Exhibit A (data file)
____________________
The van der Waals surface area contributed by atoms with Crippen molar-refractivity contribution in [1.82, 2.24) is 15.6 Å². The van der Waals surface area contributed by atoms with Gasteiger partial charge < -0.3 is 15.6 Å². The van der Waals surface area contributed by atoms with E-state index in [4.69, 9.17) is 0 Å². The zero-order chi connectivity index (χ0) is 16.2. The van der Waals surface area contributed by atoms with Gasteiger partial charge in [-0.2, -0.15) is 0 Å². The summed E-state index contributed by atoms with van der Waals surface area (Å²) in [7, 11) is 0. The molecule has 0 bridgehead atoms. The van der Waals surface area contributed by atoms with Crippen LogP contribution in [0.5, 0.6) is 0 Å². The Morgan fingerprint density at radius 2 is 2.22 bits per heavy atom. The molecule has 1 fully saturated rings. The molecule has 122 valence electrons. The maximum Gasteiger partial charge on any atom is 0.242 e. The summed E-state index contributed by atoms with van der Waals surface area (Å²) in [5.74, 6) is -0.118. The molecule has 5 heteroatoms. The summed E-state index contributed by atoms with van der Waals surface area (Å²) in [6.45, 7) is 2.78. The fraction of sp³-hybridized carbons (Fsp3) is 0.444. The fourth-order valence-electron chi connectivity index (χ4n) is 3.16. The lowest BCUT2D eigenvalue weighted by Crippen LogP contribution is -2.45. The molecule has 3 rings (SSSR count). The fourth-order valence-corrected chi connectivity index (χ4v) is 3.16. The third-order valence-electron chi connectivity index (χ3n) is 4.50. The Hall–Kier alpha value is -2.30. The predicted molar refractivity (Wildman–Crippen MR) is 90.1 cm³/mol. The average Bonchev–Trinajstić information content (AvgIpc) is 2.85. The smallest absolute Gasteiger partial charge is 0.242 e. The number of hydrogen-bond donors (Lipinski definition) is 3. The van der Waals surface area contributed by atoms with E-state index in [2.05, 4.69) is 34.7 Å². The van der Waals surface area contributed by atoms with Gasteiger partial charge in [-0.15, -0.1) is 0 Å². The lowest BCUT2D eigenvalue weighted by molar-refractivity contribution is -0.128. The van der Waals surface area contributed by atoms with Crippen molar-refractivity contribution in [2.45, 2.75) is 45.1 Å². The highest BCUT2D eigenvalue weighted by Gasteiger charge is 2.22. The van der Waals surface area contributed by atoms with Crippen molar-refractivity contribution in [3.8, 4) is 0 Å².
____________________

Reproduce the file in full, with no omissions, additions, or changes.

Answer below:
The van der Waals surface area contributed by atoms with Crippen molar-refractivity contribution in [1.82, 2.24) is 15.6 Å². The van der Waals surface area contributed by atoms with Gasteiger partial charge < -0.3 is 15.6 Å². The van der Waals surface area contributed by atoms with E-state index in [4.69, 9.17) is 0 Å². The zero-order chi connectivity index (χ0) is 16.2. The van der Waals surface area contributed by atoms with Gasteiger partial charge in [-0.2, -0.15) is 0 Å². The summed E-state index contributed by atoms with van der Waals surface area (Å²) in [7, 11) is 0. The molecule has 0 bridgehead atoms. The van der Waals surface area contributed by atoms with Crippen LogP contribution in [0.5, 0.6) is 0 Å². The Morgan fingerprint density at radius 2 is 2.22 bits per heavy atom. The molecule has 1 fully saturated rings. The molecule has 122 valence electrons. The maximum Gasteiger partial charge on any atom is 0.242 e. The summed E-state index contributed by atoms with van der Waals surface area (Å²) in [5.74, 6) is -0.118. The molecule has 5 heteroatoms. The summed E-state index contributed by atoms with van der Waals surface area (Å²) in [6.45, 7) is 2.78. The fraction of sp³-hybridized carbons (Fsp3) is 0.444. The fourth-order valence-electron chi connectivity index (χ4n) is 3.16. The lowest BCUT2D eigenvalue weighted by Crippen LogP contribution is -2.45. The molecule has 3 rings (SSSR count). The fourth-order valence-corrected chi connectivity index (χ4v) is 3.16. The third-order valence-electron chi connectivity index (χ3n) is 4.50. The Hall–Kier alpha value is -2.30. The predicted molar refractivity (Wildman–Crippen MR) is 90.1 cm³/mol. The average Bonchev–Trinajstić information content (AvgIpc) is 2.85. The smallest absolute Gasteiger partial charge is 0.242 e. The number of hydrogen-bond donors (Lipinski definition) is 3. The van der Waals surface area contributed by atoms with E-state index in [2.05, 4.69) is 34.7 Å². The van der Waals surface area contributed by atoms with Gasteiger partial charge in [-0.15, -0.1) is 0 Å². The lowest BCUT2D eigenvalue weighted by molar-refractivity contribution is -0.128. The van der Waals surface area contributed by atoms with Crippen molar-refractivity contribution in [2.45, 2.75) is 45.1 Å². The highest BCUT2D eigenvalue weighted by Gasteiger charge is 2.22. The van der Waals surface area contributed by atoms with Crippen molar-refractivity contribution in [3.8, 4) is 0 Å².